Discussing the real-world economy of virtual world assets (characters, weapons, etc.). Most MMO publishers don’t like real-money trade (RMT), as it “breaks the magic circle”, “violates the achievement hierarchy” etc. (Nick opines that RMT increasing the liability of MMO publishers – probably the real reason they don’t like it). Players like RMT: “allows me to skip the boring grind, keep up with my friends, fit my avatar with gear that suits my style” or “I worked for those assets, so I can do what I wish”. He wants to develop a categorization scheme for different views toward RMT. Briefly flashes through a number of typologies of play (LeBlanc, Bartle, Yee, etc.). Starting with Yee’s model of player motivations (e.g. advancement, mechanics, socializing, teamwork, discovery, etc.), categorizes the attitude toward RMT as a function of player motivation (details available in his paper).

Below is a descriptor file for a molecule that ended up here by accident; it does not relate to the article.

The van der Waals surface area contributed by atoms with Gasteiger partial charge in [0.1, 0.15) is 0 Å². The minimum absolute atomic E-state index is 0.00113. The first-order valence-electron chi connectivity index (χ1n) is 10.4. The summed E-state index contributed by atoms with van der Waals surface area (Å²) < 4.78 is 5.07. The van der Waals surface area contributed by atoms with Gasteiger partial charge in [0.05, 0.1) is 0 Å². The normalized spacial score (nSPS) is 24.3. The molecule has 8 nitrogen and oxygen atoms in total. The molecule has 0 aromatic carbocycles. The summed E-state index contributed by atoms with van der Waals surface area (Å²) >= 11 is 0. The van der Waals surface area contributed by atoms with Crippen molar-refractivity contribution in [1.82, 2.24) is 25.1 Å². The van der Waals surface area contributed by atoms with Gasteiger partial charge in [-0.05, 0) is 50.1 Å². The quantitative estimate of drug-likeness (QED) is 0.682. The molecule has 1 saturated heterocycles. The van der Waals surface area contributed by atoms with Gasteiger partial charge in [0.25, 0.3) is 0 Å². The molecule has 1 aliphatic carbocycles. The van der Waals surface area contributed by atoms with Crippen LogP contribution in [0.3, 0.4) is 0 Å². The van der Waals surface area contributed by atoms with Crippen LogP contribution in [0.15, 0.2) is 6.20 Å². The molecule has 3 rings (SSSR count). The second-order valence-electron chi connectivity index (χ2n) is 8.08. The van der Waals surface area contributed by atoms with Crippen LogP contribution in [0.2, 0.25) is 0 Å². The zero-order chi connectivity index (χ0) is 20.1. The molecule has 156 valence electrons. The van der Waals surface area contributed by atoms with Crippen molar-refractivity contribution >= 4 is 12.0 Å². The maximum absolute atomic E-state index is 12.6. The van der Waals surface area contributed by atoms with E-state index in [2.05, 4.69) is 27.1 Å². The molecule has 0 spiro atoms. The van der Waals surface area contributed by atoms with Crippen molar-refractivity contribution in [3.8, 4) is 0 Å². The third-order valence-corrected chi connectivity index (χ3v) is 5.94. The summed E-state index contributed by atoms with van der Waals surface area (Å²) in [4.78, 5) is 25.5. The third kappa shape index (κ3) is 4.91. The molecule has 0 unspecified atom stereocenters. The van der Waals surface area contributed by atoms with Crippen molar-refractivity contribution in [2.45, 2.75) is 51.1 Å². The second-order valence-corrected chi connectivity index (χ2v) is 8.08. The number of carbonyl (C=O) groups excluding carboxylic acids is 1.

Doors and Perception: Fiction vs. Simulation in Games
Opens with a story of playing Call of Duty 2; Nick opines “note that he’s telling a story of his game experience.” Puts up a picture of a labyrinth and asks whether it’s real or not; it’s real because you can actually trace your finger on the labyrinth and solve it – it functions as a labyrinth so it’s a real labyrinth. Similarly, are game worlds real or fictional? They’re real, because they function. Games contain fictional elements (e.g. Laura Croft’s background) but game events are simulated, and un-fictional (incompatible with fictional conventions). Old Ludological Point: game conventions overrule fictional logic. Labyrinths can be fictional, like the labyrinth in The Shining (it’s not a real labyrinth one could actually follow), while game labyrinths are real: physically virtual, cognitively real. A literary fiction has no truth value in our world (e.g. does the ghost of Hamlet’s father exist? Is it true or false that Pinocchio’s noses grows?); however, Possible Worlds theory is used in literary studies precisely to talk about truth values in fiction. But in Counterstrike, it is true that you win or loose. Game worlds are not fictional worlds; they are ontologically distinct from fictional worlds because they are testable (you can determine whether Godot really will come or not, unlike fictional worlds).